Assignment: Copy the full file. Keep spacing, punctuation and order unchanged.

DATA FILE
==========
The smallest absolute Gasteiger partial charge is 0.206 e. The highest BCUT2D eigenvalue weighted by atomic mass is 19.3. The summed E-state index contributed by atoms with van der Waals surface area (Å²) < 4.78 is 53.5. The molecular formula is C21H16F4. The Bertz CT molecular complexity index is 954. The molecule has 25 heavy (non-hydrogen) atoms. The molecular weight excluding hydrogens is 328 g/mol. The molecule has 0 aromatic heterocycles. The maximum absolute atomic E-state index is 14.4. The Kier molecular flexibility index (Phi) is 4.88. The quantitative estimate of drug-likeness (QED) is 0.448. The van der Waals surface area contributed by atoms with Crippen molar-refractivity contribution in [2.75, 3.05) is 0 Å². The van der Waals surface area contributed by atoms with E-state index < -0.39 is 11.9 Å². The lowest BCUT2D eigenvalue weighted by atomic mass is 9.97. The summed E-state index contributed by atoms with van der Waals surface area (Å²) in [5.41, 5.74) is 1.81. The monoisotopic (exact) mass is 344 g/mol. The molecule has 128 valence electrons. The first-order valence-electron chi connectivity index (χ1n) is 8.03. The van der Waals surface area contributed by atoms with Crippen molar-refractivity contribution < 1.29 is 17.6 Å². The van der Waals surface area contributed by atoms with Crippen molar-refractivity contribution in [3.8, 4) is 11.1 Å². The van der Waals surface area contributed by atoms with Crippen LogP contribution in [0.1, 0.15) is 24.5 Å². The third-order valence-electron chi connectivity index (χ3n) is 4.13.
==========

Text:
The smallest absolute Gasteiger partial charge is 0.206 e. The highest BCUT2D eigenvalue weighted by atomic mass is 19.3. The summed E-state index contributed by atoms with van der Waals surface area (Å²) < 4.78 is 53.5. The molecular formula is C21H16F4. The Bertz CT molecular complexity index is 954. The molecule has 25 heavy (non-hydrogen) atoms. The molecular weight excluding hydrogens is 328 g/mol. The molecule has 0 aromatic heterocycles. The maximum absolute atomic E-state index is 14.4. The Kier molecular flexibility index (Phi) is 4.88. The quantitative estimate of drug-likeness (QED) is 0.448. The van der Waals surface area contributed by atoms with Crippen molar-refractivity contribution in [2.75, 3.05) is 0 Å². The van der Waals surface area contributed by atoms with E-state index < -0.39 is 11.9 Å². The lowest BCUT2D eigenvalue weighted by atomic mass is 9.97. The summed E-state index contributed by atoms with van der Waals surface area (Å²) in [5.41, 5.74) is 1.81. The monoisotopic (exact) mass is 344 g/mol. The molecule has 128 valence electrons. The first-order valence-electron chi connectivity index (χ1n) is 8.03. The van der Waals surface area contributed by atoms with Crippen molar-refractivity contribution < 1.29 is 17.6 Å². The van der Waals surface area contributed by atoms with Crippen molar-refractivity contribution in [3.8, 4) is 11.1 Å². The van der Waals surface area contributed by atoms with Crippen LogP contribution in [0.1, 0.15) is 24.5 Å². The third-order valence-electron chi connectivity index (χ3n) is 4.13.